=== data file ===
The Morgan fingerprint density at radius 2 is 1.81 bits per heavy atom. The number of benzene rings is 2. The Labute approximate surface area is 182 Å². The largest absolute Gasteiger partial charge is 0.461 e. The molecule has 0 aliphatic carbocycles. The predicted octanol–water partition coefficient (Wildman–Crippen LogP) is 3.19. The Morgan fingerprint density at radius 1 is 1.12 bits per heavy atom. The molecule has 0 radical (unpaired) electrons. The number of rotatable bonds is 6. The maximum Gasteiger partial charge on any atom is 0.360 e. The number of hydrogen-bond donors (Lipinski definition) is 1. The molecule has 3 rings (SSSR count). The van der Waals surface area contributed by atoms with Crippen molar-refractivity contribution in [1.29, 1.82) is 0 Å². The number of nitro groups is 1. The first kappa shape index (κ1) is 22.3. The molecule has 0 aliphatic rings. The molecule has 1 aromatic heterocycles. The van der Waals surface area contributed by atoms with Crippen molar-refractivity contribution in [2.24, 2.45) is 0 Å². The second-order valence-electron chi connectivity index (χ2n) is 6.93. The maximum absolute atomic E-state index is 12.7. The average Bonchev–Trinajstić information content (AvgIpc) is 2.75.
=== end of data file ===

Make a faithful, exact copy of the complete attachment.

The Morgan fingerprint density at radius 2 is 1.81 bits per heavy atom. The number of benzene rings is 2. The Labute approximate surface area is 182 Å². The largest absolute Gasteiger partial charge is 0.461 e. The molecule has 0 aliphatic carbocycles. The predicted octanol–water partition coefficient (Wildman–Crippen LogP) is 3.19. The Morgan fingerprint density at radius 1 is 1.12 bits per heavy atom. The molecule has 0 radical (unpaired) electrons. The number of rotatable bonds is 6. The maximum Gasteiger partial charge on any atom is 0.360 e. The number of hydrogen-bond donors (Lipinski definition) is 1. The molecule has 3 rings (SSSR count). The van der Waals surface area contributed by atoms with Crippen molar-refractivity contribution in [1.29, 1.82) is 0 Å². The number of nitro groups is 1. The first kappa shape index (κ1) is 22.3. The molecule has 0 aliphatic rings. The molecule has 1 aromatic heterocycles. The van der Waals surface area contributed by atoms with Crippen molar-refractivity contribution in [2.24, 2.45) is 0 Å². The second-order valence-electron chi connectivity index (χ2n) is 6.93. The maximum absolute atomic E-state index is 12.7. The average Bonchev–Trinajstić information content (AvgIpc) is 2.75.